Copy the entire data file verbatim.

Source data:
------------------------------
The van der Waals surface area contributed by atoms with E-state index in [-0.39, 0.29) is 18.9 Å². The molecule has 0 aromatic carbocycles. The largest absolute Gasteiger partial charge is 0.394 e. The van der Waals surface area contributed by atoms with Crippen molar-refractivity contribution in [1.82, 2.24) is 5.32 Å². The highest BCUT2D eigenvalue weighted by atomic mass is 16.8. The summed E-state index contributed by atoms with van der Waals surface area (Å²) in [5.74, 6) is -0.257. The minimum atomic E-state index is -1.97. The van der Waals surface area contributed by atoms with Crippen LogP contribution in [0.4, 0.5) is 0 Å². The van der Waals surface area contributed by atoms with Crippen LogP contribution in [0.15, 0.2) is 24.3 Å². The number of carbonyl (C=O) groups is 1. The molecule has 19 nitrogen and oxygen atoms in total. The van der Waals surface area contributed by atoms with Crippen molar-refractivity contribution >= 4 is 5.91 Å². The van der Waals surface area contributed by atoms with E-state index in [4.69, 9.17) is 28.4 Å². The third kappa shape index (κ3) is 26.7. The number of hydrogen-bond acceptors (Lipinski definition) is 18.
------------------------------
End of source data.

The van der Waals surface area contributed by atoms with E-state index in [-0.39, 0.29) is 18.9 Å². The molecule has 0 aromatic carbocycles. The largest absolute Gasteiger partial charge is 0.394 e. The van der Waals surface area contributed by atoms with Crippen molar-refractivity contribution in [1.82, 2.24) is 5.32 Å². The highest BCUT2D eigenvalue weighted by atomic mass is 16.8. The summed E-state index contributed by atoms with van der Waals surface area (Å²) in [5.74, 6) is -0.257. The minimum atomic E-state index is -1.97. The van der Waals surface area contributed by atoms with Crippen LogP contribution in [0.4, 0.5) is 0 Å². The van der Waals surface area contributed by atoms with Crippen LogP contribution in [0.15, 0.2) is 24.3 Å². The number of carbonyl (C=O) groups is 1. The molecule has 19 nitrogen and oxygen atoms in total. The van der Waals surface area contributed by atoms with Crippen molar-refractivity contribution >= 4 is 5.91 Å². The van der Waals surface area contributed by atoms with E-state index in [4.69, 9.17) is 28.4 Å². The third kappa shape index (κ3) is 26.7. The number of hydrogen-bond acceptors (Lipinski definition) is 18.